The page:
Zeita ezetimibe EUR 168 M ($184 M);-2.3%   
These products constituted 78% of company’s pharmaceutical sales in 2014.
Bn is billions; M is millions. Currency exchange as of June 1, 2015 (1 EUR = US$0,91); Revenue percentage change on a reported basis. 
Source: Bayer AG/Bayer Healthcare

Bayer’s strategic priorities
At its shareholders meeting in May, Dekkers listed four strategic priorities for Bayer’s successful further development. First, the company plans to focus on further driving forward the organic growth of its HealthCare and CropScience business through new product development. Overall, Bayer plans to invest more than EUR 4 billion ($4.4 billion) in research and development in 2015. At the focus of our clinical development are five active substance candidates currently in Phase ii trials. These are finerenone, vericiguat and molidustat in the cardiology and cardiorenal syndrome areas, copanlisib in oncology and vilaprisan in gynecology.

The second priority listed by Dekkers was the further integration of the consumer care business of Merck & Co., Inc., and Dihon Pharmaceutical, China, two acquisitions made by Bayer in 2014, to strengthen its non-prescription medicines business.

The third area of focus is the demerger of its material science business. The planned stock market flotation is targeted for mid-2016 at the latest. The next important step will be the economic and legal separation of that company. Bayer will likely decide in the second half of this year which of the possible options is to be used for the stock market flotation. Parallel to this process, Bayer’s fourth strategic priority is to drive forward the complete alignment toward the life science businesses. In this connection, the Group’s corporate structure is currently being examined and restructuring proposals are being developed.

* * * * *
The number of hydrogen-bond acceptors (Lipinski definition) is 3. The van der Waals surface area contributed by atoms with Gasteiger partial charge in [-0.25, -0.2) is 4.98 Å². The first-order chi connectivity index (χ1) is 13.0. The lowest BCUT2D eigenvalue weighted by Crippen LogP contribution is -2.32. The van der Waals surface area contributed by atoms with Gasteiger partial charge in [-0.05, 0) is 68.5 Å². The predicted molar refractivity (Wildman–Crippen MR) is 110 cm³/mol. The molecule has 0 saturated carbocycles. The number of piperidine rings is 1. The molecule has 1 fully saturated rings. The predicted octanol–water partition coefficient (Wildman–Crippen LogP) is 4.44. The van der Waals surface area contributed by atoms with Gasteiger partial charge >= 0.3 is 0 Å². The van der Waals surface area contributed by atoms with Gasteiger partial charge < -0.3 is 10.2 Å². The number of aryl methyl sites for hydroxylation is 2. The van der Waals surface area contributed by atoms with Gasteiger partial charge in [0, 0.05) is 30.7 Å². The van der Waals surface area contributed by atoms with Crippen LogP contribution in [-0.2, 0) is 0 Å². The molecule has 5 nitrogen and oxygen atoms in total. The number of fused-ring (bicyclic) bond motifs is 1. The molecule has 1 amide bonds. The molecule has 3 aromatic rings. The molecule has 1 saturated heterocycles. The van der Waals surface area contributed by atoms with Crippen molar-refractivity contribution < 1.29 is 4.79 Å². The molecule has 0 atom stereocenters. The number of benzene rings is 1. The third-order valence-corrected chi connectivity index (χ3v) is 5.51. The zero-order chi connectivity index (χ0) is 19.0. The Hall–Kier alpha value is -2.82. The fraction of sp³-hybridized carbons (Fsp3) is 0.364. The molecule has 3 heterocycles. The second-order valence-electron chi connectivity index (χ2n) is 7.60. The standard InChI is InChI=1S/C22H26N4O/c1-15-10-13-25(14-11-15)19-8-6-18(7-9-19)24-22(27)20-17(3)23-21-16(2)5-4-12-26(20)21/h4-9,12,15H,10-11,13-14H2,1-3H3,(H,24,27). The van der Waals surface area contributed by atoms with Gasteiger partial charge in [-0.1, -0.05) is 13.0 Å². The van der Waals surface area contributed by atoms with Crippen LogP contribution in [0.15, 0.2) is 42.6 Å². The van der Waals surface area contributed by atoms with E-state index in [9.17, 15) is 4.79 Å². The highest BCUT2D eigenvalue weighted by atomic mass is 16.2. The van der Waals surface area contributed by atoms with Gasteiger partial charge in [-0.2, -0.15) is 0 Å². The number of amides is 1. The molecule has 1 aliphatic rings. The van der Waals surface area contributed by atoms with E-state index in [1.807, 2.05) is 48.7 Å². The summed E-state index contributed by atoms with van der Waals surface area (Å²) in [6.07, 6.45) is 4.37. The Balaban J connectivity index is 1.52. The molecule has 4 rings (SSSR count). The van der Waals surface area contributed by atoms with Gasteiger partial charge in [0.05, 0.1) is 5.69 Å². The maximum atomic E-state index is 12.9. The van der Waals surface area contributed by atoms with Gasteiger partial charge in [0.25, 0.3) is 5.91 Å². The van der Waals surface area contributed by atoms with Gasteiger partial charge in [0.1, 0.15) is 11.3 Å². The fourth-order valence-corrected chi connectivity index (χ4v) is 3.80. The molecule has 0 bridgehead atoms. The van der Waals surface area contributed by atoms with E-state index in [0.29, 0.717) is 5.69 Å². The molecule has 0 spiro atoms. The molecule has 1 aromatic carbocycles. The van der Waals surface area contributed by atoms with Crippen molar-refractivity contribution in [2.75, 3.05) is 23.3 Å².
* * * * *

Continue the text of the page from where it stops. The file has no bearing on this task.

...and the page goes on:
“I must emphasize in this connection that it is not about cutting jobs. We continue to anticipate that the number of employees at Bayer will remain stable in the coming years, both worldwide and in Germany,” Dekkers said in a company statement, earlier this year. He said that as pure life science company, Bayer will be able to optimally deploy its strengths: its competencies in research and development and in marketing, a pipeline of innovative products, its strong brands, a diversified portfolio, and a strong presence in emerging markets.